He hasn’t thought of this. It slows him down, but it doesn’t stop him in his tracks. You see, he explains, he is her last hope, her only chance to escape persecution, destitution, prostitution. Life in Ukraine is too hard for such a delicate spirit as hers. He has been reading the newspapers, and the news is grim. There is no bread, no toilet paper, no sugar, no sewerage, no probity in public life, and electricity only sporadically. How can he condemn a lovely woman to this? How can he walk by on the other side of the road? “You must understand, Nadezhda, only I can save her!”

It’s true. He has tried. He has done his best. Before he hit on the plan of marrying her himself, he searched all around for suitable husbands. He has already approached the Stepanenkos, an elderly Ukrainian couple who have a single son still living at home. He has approached Mr Greenway, a widower living in the village whose unmarried son visits him from time to time. (A sensible type, by the way. An engineer. Not a common type. Would be very good match for Valentina.) They have both refused: they are too narrow-minded. He told them so, in no uncertain terms. Now neither the Stepanenkos nor Mr Greenway will speak to him any more.

The Ukrainian community in Peterborough has disowned her. They, too, are narrow-minded. They are not impressed with her views on Nietzsche and Schopenhauer. They are bound up in the past, Ukrainian nationalism, Banderivtsi. She is a modern, liberated woman. They put out vile rumours about her. They say she sold her mother’s goat and cow to buy grease to put on her face to attract Western men. They speak rubbish. Her mother had chickens and pigs—she never had a goat or a cow. This just goes to show how foolish these gossipy types can be.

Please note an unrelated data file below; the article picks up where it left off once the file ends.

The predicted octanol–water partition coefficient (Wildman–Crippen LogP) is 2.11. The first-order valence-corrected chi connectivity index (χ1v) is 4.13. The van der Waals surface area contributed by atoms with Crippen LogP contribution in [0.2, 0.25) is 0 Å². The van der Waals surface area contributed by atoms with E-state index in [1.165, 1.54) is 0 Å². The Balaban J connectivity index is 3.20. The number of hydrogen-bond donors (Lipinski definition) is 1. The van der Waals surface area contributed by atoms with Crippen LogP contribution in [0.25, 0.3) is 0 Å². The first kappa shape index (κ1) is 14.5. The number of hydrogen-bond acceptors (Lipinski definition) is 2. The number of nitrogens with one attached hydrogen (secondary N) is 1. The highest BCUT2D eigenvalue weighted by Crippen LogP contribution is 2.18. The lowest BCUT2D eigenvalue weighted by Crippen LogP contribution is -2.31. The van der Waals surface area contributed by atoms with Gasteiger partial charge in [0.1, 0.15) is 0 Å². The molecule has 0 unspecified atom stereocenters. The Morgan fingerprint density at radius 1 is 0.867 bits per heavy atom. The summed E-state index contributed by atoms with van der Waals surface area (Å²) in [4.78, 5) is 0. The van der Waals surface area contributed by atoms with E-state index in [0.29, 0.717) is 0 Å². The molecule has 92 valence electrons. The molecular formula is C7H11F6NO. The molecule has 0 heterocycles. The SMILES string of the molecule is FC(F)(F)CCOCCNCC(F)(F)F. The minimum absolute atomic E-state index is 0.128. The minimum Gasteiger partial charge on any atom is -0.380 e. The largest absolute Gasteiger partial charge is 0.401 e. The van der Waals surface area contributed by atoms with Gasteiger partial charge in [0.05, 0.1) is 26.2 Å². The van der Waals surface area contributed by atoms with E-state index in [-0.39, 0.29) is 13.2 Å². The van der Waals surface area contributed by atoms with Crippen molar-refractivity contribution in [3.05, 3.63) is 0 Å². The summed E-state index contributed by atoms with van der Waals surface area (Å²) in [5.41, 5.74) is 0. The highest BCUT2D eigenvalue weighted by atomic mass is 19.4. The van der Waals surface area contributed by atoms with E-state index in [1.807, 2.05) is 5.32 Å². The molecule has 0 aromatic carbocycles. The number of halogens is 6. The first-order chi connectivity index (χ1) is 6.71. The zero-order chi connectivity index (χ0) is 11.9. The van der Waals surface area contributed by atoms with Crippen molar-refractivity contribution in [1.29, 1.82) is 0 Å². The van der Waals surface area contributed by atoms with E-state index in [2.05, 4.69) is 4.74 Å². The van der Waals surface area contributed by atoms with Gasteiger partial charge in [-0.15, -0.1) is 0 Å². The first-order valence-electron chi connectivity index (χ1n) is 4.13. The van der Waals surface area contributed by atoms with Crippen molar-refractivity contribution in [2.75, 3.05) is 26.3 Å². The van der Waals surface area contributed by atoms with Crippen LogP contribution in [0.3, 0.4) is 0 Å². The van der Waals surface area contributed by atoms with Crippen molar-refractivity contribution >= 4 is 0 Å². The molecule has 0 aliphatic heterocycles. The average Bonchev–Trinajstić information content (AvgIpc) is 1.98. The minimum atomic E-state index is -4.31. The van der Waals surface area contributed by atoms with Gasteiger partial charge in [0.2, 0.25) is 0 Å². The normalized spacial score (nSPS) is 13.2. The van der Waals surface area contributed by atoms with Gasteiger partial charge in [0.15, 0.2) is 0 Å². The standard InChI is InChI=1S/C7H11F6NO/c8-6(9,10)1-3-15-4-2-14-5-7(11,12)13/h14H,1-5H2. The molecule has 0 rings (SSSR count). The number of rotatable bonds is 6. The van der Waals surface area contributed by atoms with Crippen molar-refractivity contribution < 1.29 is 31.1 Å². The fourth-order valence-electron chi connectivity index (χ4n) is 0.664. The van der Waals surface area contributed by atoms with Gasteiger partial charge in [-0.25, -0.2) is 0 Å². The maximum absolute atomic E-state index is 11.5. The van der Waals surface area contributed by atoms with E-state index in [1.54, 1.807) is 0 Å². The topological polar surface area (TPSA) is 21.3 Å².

He coughs and splutters on the other end of the telephone. He has fallen out with all his friends over this. If needs be he will disown his daughters. He will stand alone against the world—alone apart from the beautiful woman by his side. His words can barely keep up with the excitement of his Big Idea. “But Pappa…”

“And one thing more, Nadia. Don’t tell Vera.” Not much chance of that. I haven’t spoken to my sister for two years, since our row after Mother’s funeral.

“But Pappa…”

“Nadezhda, you have to understand that in some respects the man is governed by different impulses to the woman.”

“Pappa, please, spare me the biological determinism.”

Oh, what the hell? Let him learn the hard way.


Perhaps it started before the phone call. Perhaps it started two years ago, in this same room where he is sitting now, where my mother lay dying while he paced about the house in an ecstasy of grief.